Monday, December 12, 2011

III.i. The Nunnery Scene - Hamlet 2000

In this version, Ophelia is wired by her father and heads for Hamlet's apartment. The transition to that scene is a wall of water (a fountain in Elsinore), water being Ophelia's totem element. She's brought Hamlet a somewhat psychedelic box filled to the brim with letters and other mementos (like a rubber ducky - again an image of water). The whole scene feels particularly modern and, in a sense, mundane. We recognize the (ex) boyfriend-girlfriend dynamic here, playing out an argument as old as time. She's reproachful of his attitude, and he plays the cold bastard with her. Cutting the lines about the paradox makes the dialog more of this time as well. Hamlet's more ambiguous explanation of "are you honest/fair?" is the simpler "I did love you, once", reducing, perhaps, the emotional equation to there being no beauty without honesty. Alternatively, he may be telling Ophelia he loved only her falsified image, and that he does not love the person she actually is under the surface.

The scene really hinges on the line "I loved you not", after which Ophelia for the first time seems to feel emotion (her usual attitude could be described as "numb", or at least, "guarded"). After these wounding words, we cut to a shot of a jet, overhead, an image of something departing, or just a way to underscore a silent beat? And yet, Hamlet isn't without kindness. He seems comforting as he moves to her and rubs her shoulders, and his speech sounds like someone saying "it's for the best" and justifying why the two of them shouldn't marry lest they revisit the sins of their parents on their partners and children. It's one of the play's themes, isn't it? Hamlet's struggle is that having found his parents lacking, he fights not to become like them. One might even find enough evidence here to show that Claudius is Hamlet's biological father, as the latter resists the former's romantic and murderous aspirations. At least this Hamlet tries to leave Ophelia with some measure of kindness. Overwhelmed by emotion, she kisses him out of desperation, perhaps only now understanding that it's over between them. When he tells us to "believe none of us", it may be a warning to keep her safe from the plots that are about to unfold - his madness, yes, but also the courtly schemes, her father's most of all.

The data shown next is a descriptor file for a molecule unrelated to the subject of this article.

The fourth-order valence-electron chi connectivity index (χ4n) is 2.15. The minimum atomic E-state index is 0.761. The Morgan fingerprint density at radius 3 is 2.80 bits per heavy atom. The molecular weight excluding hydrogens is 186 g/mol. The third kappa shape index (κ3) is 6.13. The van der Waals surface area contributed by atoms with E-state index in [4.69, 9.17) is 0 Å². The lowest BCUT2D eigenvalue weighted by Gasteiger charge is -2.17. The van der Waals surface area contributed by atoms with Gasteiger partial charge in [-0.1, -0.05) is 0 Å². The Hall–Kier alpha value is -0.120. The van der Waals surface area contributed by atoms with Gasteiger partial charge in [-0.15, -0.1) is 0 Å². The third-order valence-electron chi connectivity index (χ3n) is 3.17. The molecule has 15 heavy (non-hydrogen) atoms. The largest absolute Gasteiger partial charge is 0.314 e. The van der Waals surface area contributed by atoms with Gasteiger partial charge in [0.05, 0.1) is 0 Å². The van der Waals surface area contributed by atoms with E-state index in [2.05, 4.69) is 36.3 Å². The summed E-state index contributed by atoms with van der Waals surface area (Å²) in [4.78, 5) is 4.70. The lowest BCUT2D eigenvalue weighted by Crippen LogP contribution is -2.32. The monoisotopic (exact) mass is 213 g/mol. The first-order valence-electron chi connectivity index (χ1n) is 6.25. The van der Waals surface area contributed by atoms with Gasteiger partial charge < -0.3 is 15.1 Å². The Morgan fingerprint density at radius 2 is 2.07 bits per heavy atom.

And as the scene gets hotter and heavier sexually, he suddenly finds the wire under her blouse. He's been trying to warn her about the conspirators in their midst only to find she's one of them. "Where is thy father?" is spoken with a hand over the microphone, but even under that muffled safety, she doesn't answer (because OF COURSE he would be at home, this is a remote "arras"). Hamlet shouts some of the next lines right into the wire, leaving no doubt that he's discovered it. Ophelia, caught, embarrassed and upset, puts all her things in the box, rips off the wire and packs it too, leaves in a rush. Most of the time, we don't even see Hamlet in frame. This is her scene, her point of view, her pain.
After a bike ride home, we see her burn Polaroids of Hamlet. Why, when the rest of the scene seems to tell us she's still in love with him? She probably thinks it's all her fault if it's over. Things were looking as if they might get back together for a moment there, and then the wire was discovered. Foolish girl, allowing your father to use you against the man you love like that. Because Ophelia's story ends in a suicide, we know her to be self-destructive, and here she destroys the better part of herself, so to speak, as her answering machine picks up Hamlet's curses and nunnery talk. It makes "no more marriages" something more intimate, something only she hears since Claudius and Polonius cannot possibly overhear it. From kindness, Hamlet has moved to cruelty. There can be no ulterior motive to yelling this part of the speech at Ophelia (though one may easily presume Polonius taps her phone).

And as she breaks down, we cut to Hamlet renting videos. He's moving on. From the relationship, and to a more active role in the play itself.

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